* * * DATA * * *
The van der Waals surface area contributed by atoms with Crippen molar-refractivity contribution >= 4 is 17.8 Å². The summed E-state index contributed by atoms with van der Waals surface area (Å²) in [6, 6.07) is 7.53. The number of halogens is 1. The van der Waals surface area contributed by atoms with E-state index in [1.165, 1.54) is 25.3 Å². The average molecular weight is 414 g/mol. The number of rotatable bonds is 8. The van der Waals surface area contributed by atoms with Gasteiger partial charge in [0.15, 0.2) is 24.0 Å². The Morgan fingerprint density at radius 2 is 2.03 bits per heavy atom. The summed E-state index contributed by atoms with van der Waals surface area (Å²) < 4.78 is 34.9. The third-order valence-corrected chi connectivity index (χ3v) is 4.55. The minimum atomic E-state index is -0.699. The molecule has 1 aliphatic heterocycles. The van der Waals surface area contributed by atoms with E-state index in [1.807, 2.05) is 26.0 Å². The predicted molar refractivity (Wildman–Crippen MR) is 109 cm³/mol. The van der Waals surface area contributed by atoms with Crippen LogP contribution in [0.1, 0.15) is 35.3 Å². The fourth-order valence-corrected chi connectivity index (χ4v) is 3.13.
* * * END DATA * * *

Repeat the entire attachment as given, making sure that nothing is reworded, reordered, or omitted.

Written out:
The van der Waals surface area contributed by atoms with Crippen molar-refractivity contribution >= 4 is 17.8 Å². The summed E-state index contributed by atoms with van der Waals surface area (Å²) in [6, 6.07) is 7.53. The number of halogens is 1. The van der Waals surface area contributed by atoms with E-state index in [1.165, 1.54) is 25.3 Å². The average molecular weight is 414 g/mol. The number of rotatable bonds is 8. The van der Waals surface area contributed by atoms with Gasteiger partial charge in [0.15, 0.2) is 24.0 Å². The Morgan fingerprint density at radius 2 is 2.03 bits per heavy atom. The summed E-state index contributed by atoms with van der Waals surface area (Å²) < 4.78 is 34.9. The third-order valence-corrected chi connectivity index (χ3v) is 4.55. The minimum atomic E-state index is -0.699. The molecule has 1 aliphatic heterocycles. The van der Waals surface area contributed by atoms with E-state index in [1.807, 2.05) is 26.0 Å². The predicted molar refractivity (Wildman–Crippen MR) is 109 cm³/mol. The van der Waals surface area contributed by atoms with Crippen LogP contribution in [0.1, 0.15) is 35.3 Å². The fourth-order valence-corrected chi connectivity index (χ4v) is 3.13.